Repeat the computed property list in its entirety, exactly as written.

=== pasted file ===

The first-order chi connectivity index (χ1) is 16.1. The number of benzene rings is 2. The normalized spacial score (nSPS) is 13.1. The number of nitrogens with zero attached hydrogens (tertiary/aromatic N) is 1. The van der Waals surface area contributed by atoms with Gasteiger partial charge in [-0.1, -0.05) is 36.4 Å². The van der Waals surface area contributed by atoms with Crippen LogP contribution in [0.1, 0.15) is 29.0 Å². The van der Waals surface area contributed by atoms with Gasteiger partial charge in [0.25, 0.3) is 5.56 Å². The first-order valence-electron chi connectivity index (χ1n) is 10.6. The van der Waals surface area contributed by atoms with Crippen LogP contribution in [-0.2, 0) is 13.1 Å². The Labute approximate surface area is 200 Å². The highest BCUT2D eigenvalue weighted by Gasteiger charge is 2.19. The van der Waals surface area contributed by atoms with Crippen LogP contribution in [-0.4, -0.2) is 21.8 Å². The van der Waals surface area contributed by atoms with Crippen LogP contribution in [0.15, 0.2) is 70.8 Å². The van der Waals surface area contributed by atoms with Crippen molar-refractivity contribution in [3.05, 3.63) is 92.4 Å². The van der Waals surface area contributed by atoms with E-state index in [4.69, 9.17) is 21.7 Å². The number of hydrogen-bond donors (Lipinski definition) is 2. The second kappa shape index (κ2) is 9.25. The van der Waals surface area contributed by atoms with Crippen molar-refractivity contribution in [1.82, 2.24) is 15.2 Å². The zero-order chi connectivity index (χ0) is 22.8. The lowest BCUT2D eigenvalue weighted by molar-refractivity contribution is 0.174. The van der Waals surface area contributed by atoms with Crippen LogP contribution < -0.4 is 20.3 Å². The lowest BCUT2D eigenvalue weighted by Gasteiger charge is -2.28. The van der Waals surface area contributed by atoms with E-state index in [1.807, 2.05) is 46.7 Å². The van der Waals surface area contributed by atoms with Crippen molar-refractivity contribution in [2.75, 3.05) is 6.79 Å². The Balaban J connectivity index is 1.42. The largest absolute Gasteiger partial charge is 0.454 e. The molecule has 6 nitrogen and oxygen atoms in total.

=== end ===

The first-order chi connectivity index (χ1) is 16.1. The number of benzene rings is 2. The normalized spacial score (nSPS) is 13.1. The number of nitrogens with zero attached hydrogens (tertiary/aromatic N) is 1. The van der Waals surface area contributed by atoms with Gasteiger partial charge in [-0.1, -0.05) is 36.4 Å². The van der Waals surface area contributed by atoms with Crippen LogP contribution in [0.1, 0.15) is 29.0 Å². The van der Waals surface area contributed by atoms with Gasteiger partial charge in [0.25, 0.3) is 5.56 Å². The first-order valence-electron chi connectivity index (χ1n) is 10.6. The van der Waals surface area contributed by atoms with Crippen LogP contribution in [-0.2, 0) is 13.1 Å². The Labute approximate surface area is 200 Å². The highest BCUT2D eigenvalue weighted by Gasteiger charge is 2.19. The van der Waals surface area contributed by atoms with Crippen LogP contribution in [-0.4, -0.2) is 21.8 Å². The van der Waals surface area contributed by atoms with Crippen LogP contribution in [0.15, 0.2) is 70.8 Å². The van der Waals surface area contributed by atoms with Crippen molar-refractivity contribution in [3.05, 3.63) is 92.4 Å². The van der Waals surface area contributed by atoms with E-state index in [4.69, 9.17) is 21.7 Å². The number of hydrogen-bond donors (Lipinski definition) is 2. The second kappa shape index (κ2) is 9.25. The van der Waals surface area contributed by atoms with Crippen molar-refractivity contribution in [1.82, 2.24) is 15.2 Å². The zero-order chi connectivity index (χ0) is 22.8. The lowest BCUT2D eigenvalue weighted by molar-refractivity contribution is 0.174. The van der Waals surface area contributed by atoms with Crippen LogP contribution < -0.4 is 20.3 Å². The lowest BCUT2D eigenvalue weighted by Gasteiger charge is -2.28. The van der Waals surface area contributed by atoms with E-state index in [1.807, 2.05) is 46.7 Å². The van der Waals surface area contributed by atoms with Crippen molar-refractivity contribution in [2.75, 3.05) is 6.79 Å². The Balaban J connectivity index is 1.42. The largest absolute Gasteiger partial charge is 0.454 e. The molecule has 6 nitrogen and oxygen atoms in total.